This was my second attempt at the whole individual mousse delices thing and, though far from perfect, I'm slowly getting the hang of it (my first go was a white chocolate and hazelnut delice...but I hated it and didn't bother taking photos at all. We shall not mention it again). I'm having a mousse cake phase right now so if you happen to live near me...I'm VERY sorry - you're going to have to put up with a lot of those in the next few weeks.

And again, with transfer sheet chocolate discs

All in all, I loved Saturday. I'm hoping I'll have more time to cook this term (after all, I do have 2 days off school). In all honesty, this is all you need: Good Friends, Good Food, (Good) Wine

...oh, and Love!!

Pomegranate Gin Cocktail

2 parts gin
1 part Simple syrup
1 part lime juice
1/2 part pomegranate molasses

Shake in a cockatil shaker with ice. Strain into tall glass and top with slub soda.

Wednesday, March 5, 2008

If You're Not Careful, It Could Take a Whole Day

So, Amy decided to turn 20 a few days ago. How could I NOT bake for her?? On Monday, I got out of class, ran over to Ralph's to get some last-minute provisions and got to work.

Consulting Donna Hay was a must. I had big plans for this "project" (I happen to like Amy. A lot). I started by making the "bases" - a chocolate cake and a yellow cake. Basic basic basic stuff - into the oven, 25 minutes. Cool down. You know the drill. These were then cut into small rounds - 2 rounds to a cakelet: sandwiching a layer of icing (cream cheese icing for the chocolate cake, dark chocolate ganache for the yellow cake). It was in the next step that I realized I should probably get a palette knife. Icing cakes can be a back breaking job.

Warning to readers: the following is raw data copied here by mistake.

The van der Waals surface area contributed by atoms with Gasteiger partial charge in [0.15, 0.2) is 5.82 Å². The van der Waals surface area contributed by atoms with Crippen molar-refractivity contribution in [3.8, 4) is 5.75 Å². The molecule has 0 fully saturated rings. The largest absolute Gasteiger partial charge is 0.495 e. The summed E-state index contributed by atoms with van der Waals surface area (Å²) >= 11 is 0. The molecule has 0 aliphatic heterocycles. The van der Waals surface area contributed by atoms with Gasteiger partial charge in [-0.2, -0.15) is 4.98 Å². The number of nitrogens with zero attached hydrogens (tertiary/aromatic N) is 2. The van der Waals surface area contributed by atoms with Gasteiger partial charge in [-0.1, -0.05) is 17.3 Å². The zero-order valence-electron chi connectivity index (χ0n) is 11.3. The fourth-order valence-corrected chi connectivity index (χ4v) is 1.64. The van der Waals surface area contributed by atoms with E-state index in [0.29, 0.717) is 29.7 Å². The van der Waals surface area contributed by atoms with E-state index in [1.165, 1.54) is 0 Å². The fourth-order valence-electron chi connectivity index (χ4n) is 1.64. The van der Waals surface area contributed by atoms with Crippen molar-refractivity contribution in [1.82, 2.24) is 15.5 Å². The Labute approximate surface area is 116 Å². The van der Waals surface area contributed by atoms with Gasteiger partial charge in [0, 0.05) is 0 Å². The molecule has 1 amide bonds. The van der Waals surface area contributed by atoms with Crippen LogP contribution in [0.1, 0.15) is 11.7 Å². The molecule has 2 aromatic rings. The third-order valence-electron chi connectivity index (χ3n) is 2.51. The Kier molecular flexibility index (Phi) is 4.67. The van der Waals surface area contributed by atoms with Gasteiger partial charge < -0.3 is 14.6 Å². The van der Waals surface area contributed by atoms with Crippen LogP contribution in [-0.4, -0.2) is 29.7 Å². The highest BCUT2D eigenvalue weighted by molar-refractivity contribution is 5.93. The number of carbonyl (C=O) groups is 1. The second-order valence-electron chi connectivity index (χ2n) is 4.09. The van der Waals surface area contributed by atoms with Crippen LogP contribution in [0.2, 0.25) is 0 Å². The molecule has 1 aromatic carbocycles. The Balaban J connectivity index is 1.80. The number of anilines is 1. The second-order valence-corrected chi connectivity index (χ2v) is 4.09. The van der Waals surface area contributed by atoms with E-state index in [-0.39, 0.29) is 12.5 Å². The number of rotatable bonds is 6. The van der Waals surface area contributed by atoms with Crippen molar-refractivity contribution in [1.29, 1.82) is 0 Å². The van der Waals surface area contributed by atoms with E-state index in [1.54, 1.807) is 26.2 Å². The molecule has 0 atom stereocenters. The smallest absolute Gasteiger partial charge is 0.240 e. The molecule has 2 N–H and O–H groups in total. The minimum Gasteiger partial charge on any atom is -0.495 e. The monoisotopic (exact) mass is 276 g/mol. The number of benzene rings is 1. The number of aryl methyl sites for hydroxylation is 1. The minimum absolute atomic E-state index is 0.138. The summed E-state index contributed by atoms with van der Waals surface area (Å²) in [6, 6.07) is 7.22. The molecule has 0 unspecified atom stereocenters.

A formidable army of bears and bunnies <3

Since this was to be a baking "excursion", I thought I'd try my hand at marzipan. I personally hate the taste of that stuff...but it works well for decorative purposes. After a few trial-and-errors (aka. a lot of deformed bunnies), I came up with a somewhat-uniform bunny model. I got a little better when it came time to make my marzipan bears.

So the finishing touch: a bunny for each chocolate cake and a bear for each yellow cake!!

Of course, A LOT of room for improvement. Don't worry - I'll get it someday.

12:00am. Oh shit. Time flies!!